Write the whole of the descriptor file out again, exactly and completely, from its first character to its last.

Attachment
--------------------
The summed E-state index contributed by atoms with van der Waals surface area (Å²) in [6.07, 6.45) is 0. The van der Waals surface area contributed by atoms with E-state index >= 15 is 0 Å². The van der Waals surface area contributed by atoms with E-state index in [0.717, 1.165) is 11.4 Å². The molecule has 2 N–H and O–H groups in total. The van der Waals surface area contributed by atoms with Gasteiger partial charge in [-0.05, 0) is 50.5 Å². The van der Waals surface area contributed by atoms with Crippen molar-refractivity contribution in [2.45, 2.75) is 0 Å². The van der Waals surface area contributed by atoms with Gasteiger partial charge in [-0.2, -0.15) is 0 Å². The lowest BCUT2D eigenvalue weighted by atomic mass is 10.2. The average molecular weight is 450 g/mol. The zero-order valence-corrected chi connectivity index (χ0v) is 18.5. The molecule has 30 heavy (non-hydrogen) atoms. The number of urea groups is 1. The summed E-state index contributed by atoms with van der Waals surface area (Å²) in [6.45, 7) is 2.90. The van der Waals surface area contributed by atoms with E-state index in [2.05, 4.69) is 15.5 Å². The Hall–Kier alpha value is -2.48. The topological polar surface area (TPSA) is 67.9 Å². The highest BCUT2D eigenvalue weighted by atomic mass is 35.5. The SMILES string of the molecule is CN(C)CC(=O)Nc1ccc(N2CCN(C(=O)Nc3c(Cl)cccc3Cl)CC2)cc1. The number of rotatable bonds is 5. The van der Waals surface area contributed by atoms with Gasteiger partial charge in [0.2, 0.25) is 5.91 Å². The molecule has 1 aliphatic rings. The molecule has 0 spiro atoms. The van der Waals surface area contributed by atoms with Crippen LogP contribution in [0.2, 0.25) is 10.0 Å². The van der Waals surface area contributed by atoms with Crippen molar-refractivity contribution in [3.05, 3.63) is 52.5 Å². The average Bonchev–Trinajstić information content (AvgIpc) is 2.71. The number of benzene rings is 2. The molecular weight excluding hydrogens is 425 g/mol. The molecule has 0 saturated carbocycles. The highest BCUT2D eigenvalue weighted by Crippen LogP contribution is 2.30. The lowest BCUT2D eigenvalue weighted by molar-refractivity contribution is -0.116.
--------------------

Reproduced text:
The summed E-state index contributed by atoms with van der Waals surface area (Å²) in [6.07, 6.45) is 0. The van der Waals surface area contributed by atoms with E-state index >= 15 is 0 Å². The van der Waals surface area contributed by atoms with E-state index in [0.717, 1.165) is 11.4 Å². The molecule has 2 N–H and O–H groups in total. The van der Waals surface area contributed by atoms with Gasteiger partial charge in [-0.05, 0) is 50.5 Å². The van der Waals surface area contributed by atoms with Crippen molar-refractivity contribution in [2.45, 2.75) is 0 Å². The van der Waals surface area contributed by atoms with Gasteiger partial charge in [-0.2, -0.15) is 0 Å². The lowest BCUT2D eigenvalue weighted by atomic mass is 10.2. The average molecular weight is 450 g/mol. The zero-order valence-corrected chi connectivity index (χ0v) is 18.5. The molecule has 30 heavy (non-hydrogen) atoms. The number of urea groups is 1. The summed E-state index contributed by atoms with van der Waals surface area (Å²) in [6.45, 7) is 2.90. The van der Waals surface area contributed by atoms with E-state index in [2.05, 4.69) is 15.5 Å². The Hall–Kier alpha value is -2.48. The topological polar surface area (TPSA) is 67.9 Å². The highest BCUT2D eigenvalue weighted by atomic mass is 35.5. The SMILES string of the molecule is CN(C)CC(=O)Nc1ccc(N2CCN(C(=O)Nc3c(Cl)cccc3Cl)CC2)cc1. The number of rotatable bonds is 5. The van der Waals surface area contributed by atoms with Gasteiger partial charge in [0.2, 0.25) is 5.91 Å². The molecule has 1 aliphatic rings. The molecule has 0 spiro atoms. The van der Waals surface area contributed by atoms with Crippen LogP contribution in [0.2, 0.25) is 10.0 Å². The van der Waals surface area contributed by atoms with Crippen molar-refractivity contribution in [3.05, 3.63) is 52.5 Å². The average Bonchev–Trinajstić information content (AvgIpc) is 2.71. The number of benzene rings is 2. The molecular weight excluding hydrogens is 425 g/mol. The molecule has 0 saturated carbocycles. The highest BCUT2D eigenvalue weighted by Crippen LogP contribution is 2.30. The lowest BCUT2D eigenvalue weighted by molar-refractivity contribution is -0.116.